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Karzai wraps up US trip with Fort Campbell visit


Afghan President Hamid Karzai wraps up a four-day trip to the US with a visit to American troops who are about to leave to fight in his country. The soldiers are stationed at Fort Campbell, which plays a key role in Obama's surge of 30,000 extra troops to Afghanistan.


Friday sees the end of a visit during which Karzai and President Barack Obama made a public show of unity in the fight against the Taliban and Al-Qaeda.

But analyst Phyllis Bennis at the Institute of Policy Studies in Washington believes that there are disagreements behind the façade.


“The main point – and I don’t know if it’s been resolved – is a significant strategic difference on the question of negotiations and reconciliation,” she told RFI.

“There are very different views between President Karzai and the Obama administration. It’s essentially on the question of who do we negotiate with, when do we negotiate and what is up for grabs.”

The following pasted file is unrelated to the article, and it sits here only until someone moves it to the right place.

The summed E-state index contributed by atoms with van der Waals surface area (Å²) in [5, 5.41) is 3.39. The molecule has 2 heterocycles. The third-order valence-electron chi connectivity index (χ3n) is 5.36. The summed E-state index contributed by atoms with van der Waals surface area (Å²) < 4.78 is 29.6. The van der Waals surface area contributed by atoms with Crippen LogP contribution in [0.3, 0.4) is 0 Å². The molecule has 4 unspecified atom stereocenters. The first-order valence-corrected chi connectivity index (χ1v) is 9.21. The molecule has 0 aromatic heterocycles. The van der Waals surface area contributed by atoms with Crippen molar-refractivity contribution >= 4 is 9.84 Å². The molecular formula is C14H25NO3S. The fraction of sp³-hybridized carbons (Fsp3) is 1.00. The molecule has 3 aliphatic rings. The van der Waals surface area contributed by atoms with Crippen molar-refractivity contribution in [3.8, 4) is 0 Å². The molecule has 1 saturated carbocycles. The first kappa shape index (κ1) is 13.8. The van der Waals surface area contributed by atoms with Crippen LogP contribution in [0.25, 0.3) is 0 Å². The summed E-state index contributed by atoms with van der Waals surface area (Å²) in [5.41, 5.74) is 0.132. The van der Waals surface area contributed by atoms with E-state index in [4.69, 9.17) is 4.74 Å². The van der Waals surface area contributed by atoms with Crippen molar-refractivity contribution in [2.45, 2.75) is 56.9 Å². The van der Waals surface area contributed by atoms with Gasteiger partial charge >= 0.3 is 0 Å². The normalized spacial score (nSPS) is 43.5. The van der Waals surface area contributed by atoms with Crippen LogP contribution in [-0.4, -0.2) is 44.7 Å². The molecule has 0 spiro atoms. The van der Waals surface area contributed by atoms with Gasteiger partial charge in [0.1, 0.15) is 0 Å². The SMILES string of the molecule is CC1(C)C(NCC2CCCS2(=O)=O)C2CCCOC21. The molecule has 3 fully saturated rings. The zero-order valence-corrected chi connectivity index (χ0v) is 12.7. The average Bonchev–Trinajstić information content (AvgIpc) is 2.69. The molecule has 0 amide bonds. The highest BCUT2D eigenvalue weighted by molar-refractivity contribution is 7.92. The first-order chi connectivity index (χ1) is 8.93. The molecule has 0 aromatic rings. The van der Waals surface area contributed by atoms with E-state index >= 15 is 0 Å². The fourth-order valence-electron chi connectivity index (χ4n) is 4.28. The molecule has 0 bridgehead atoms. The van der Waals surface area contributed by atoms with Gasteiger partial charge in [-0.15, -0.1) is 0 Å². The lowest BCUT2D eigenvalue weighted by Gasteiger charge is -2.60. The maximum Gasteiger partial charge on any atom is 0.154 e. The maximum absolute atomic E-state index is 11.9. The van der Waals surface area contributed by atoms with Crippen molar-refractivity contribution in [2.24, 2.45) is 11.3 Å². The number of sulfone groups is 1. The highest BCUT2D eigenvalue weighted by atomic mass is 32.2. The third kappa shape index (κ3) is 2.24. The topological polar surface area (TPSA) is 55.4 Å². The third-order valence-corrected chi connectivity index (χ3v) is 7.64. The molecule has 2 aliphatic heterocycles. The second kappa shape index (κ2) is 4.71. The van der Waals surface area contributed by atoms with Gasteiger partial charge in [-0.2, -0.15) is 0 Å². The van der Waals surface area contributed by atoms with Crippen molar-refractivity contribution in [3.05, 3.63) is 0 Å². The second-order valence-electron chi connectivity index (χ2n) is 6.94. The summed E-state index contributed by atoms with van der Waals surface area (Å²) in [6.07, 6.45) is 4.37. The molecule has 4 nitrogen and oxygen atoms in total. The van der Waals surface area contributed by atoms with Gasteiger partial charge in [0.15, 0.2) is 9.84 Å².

Both Washington and Kabul agree that negotiations should take place, says Bennis.

“But for the US the view is, we can’t talk to them now, we have to kill more first … which inevitably means killing more civilians.”

Karzai has frequently criticised foreign troops for the level of civilian casualties caused by their operations.

On Friday, hundreds of people demonstrated in eastern Afghanistan, accusing Nato forces of killing a dozen civilians during an overnight raid targeting Taliban militants.

The commander of US and Nato troops in Afghanistan, General Stanley McChrystal, on Thursday said there is still no clear winner in the war.

“In the last year, we've made a lot of progress," McChrystal told PBS television. "I think I'd be prepared to say nobody is winning at this point. Where the insurgents, I think, felt that they had momentum a year ago, felt that they were making clear progress - I think that's stopped."

After winning the town of Marjah, US and Nato planners are pinning their hopes on an offensive on the key southern city of Kandahar and villages around it.

McChrystal said that its effectiveness will not be clear until the end of the year.

Bennis says that a survey of men in Marjah by the International Council on Security and Development had bad news for the foreign forces.

“Ninety-five per cent said that more men have joined the Taliban this year than than before and, crucially, 61 per cent said that they feel more negative about the occupying … than they did before the offensive in Marjah than they did before,” she says.

“The war is going very badly for the US and it’s going to get worse,” Bennis concludes.

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